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A Chat with Jonathan Worthington, Creator of Comma, a Perl 6 IDE Built on Top of the IntelliJ Platform

In this interview we speak with Jonathan Worthington (@jnthnwrthngtn), Edument team member and creator of Comma IDE. Comma is an Integrated Development Environment for the Perl 6 language, built on the IntelliJ Platform.

Jonathan Worthington

Welcome Jonathan. Could you please tell us a bit about yourself and your role at Edument?

I started at Edument in 2010, as the first employee. I spent my first five years at Edument working in Sweden, doing a mix of teaching and consulting. These days, I’m living in Prague, and have started a new Edument office here. I’ve been taking a much-needed break from teaching and have been enjoying focusing more on consulting and building products.

A few years before joining Edument, I got involved with Perl 6 development. Back then, there was a lot of skepticism over whether the language would ever reach a stable specification and a production implementation. I’d been especially interested in compilers, runtimes, concurrency, and language design during my time at university. Perl was at the heart of my first business, started when I was a teenager, and I delivered numerous web application projects using it. So, helping with Perl 6 felt like a nice way to give back to the community that had freely given me a tool that I used to make a living for many years.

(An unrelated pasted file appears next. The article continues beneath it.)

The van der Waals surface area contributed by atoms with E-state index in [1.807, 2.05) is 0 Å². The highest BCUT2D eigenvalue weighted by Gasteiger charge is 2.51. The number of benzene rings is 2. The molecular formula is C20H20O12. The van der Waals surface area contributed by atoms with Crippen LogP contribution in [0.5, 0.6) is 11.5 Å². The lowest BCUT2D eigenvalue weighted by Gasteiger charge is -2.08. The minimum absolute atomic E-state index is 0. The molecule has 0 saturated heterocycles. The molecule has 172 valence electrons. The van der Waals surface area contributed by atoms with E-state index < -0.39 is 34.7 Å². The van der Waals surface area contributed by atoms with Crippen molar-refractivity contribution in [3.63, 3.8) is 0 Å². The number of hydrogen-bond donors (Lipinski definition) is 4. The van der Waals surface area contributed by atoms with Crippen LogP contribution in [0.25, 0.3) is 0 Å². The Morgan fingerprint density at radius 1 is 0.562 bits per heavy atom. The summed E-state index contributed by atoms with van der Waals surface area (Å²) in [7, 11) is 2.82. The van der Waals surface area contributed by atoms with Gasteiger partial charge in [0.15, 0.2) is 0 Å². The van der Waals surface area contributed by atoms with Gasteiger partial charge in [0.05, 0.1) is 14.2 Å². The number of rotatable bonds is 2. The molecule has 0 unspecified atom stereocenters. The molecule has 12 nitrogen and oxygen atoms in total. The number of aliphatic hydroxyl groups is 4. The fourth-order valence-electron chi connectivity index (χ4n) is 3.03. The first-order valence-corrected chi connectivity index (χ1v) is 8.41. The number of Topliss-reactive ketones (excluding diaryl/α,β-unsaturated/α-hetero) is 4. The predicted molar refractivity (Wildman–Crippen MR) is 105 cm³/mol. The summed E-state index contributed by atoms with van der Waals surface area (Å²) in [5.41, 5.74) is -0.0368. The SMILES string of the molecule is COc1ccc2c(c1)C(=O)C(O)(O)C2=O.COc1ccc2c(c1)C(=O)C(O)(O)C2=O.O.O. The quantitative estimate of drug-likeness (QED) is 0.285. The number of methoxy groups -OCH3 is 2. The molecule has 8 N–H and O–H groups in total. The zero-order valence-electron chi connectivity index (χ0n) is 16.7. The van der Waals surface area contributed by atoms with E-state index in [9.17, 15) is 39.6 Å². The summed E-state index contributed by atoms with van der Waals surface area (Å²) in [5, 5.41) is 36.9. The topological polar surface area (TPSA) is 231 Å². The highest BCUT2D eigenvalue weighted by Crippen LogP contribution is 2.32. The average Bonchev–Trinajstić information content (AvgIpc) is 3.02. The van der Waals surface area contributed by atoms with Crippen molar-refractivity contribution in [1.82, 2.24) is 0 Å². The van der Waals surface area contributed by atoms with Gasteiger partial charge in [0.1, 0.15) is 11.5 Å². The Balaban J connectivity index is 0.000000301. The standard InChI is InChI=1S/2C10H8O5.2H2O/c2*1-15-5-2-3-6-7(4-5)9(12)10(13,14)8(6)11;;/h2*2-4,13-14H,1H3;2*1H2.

And what a ride it’s been! Not just in that I came to play a key role in delivering the language and implementation, but every bit as much for the people I’ve had the pleasure to work with along the way.

What is Comma IDE?

Comma is an Integrated Development Environment for the Perl 6 language, built on the IntelliJ Platform. We recently opened an early supporter program, so those who are keen to have a Perl 6 IDE and to support its development can get their hands on BETA releases right away. Already Comma has a nice range of features for Perl 6 developers – and of course, we’ve lots of plans and ideas that we’ll be developing over the months and years to come.

Why develop an IDE for Perl 6?

Because I wanted it, I felt Perl 6 needed it, and I believed there was a market for it.

Perl 6 had a long gestation period, but the resulting language is well worth the thought and experimentation that went into its creation. I appreciate Perl 6’s careful static/dynamic trade-offs, its concurrency and text processing capabilities, and the ease with which a program can be evolved and refactored. The language has a lot to offer.